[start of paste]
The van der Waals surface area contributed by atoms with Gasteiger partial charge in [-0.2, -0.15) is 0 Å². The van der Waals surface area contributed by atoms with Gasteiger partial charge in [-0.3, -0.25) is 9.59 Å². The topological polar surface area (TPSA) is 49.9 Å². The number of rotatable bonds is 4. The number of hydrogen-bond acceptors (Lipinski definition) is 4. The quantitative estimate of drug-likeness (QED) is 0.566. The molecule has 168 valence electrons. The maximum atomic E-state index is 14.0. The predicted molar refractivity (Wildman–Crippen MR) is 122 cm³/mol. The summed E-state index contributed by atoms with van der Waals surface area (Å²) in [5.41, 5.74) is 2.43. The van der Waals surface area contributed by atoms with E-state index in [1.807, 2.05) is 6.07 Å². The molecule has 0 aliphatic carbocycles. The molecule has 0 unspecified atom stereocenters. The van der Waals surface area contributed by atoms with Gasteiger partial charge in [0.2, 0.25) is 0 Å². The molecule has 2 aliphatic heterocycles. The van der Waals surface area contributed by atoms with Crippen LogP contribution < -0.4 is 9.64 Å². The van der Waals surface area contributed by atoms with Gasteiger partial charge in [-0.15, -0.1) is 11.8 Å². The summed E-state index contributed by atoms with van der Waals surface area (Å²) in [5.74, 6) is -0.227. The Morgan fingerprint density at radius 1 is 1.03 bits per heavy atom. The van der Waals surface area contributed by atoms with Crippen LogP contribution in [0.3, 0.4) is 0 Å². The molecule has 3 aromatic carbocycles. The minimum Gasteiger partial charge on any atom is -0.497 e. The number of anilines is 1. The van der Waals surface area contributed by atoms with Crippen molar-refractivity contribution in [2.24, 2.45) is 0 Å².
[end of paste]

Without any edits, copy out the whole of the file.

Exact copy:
The van der Waals surface area contributed by atoms with Gasteiger partial charge in [-0.2, -0.15) is 0 Å². The van der Waals surface area contributed by atoms with Gasteiger partial charge in [-0.3, -0.25) is 9.59 Å². The topological polar surface area (TPSA) is 49.9 Å². The number of rotatable bonds is 4. The number of hydrogen-bond acceptors (Lipinski definition) is 4. The quantitative estimate of drug-likeness (QED) is 0.566. The molecule has 168 valence electrons. The maximum atomic E-state index is 14.0. The predicted molar refractivity (Wildman–Crippen MR) is 122 cm³/mol. The summed E-state index contributed by atoms with van der Waals surface area (Å²) in [5.41, 5.74) is 2.43. The van der Waals surface area contributed by atoms with E-state index in [1.807, 2.05) is 6.07 Å². The molecule has 0 aliphatic carbocycles. The molecule has 0 unspecified atom stereocenters. The van der Waals surface area contributed by atoms with Gasteiger partial charge in [0.2, 0.25) is 0 Å². The molecule has 2 aliphatic heterocycles. The van der Waals surface area contributed by atoms with Crippen LogP contribution < -0.4 is 9.64 Å². The van der Waals surface area contributed by atoms with Gasteiger partial charge in [-0.15, -0.1) is 11.8 Å². The summed E-state index contributed by atoms with van der Waals surface area (Å²) in [5.74, 6) is -0.227. The Morgan fingerprint density at radius 1 is 1.03 bits per heavy atom. The van der Waals surface area contributed by atoms with Crippen LogP contribution in [0.3, 0.4) is 0 Å². The molecule has 3 aromatic carbocycles. The minimum Gasteiger partial charge on any atom is -0.497 e. The number of anilines is 1. The van der Waals surface area contributed by atoms with Crippen molar-refractivity contribution in [2.24, 2.45) is 0 Å².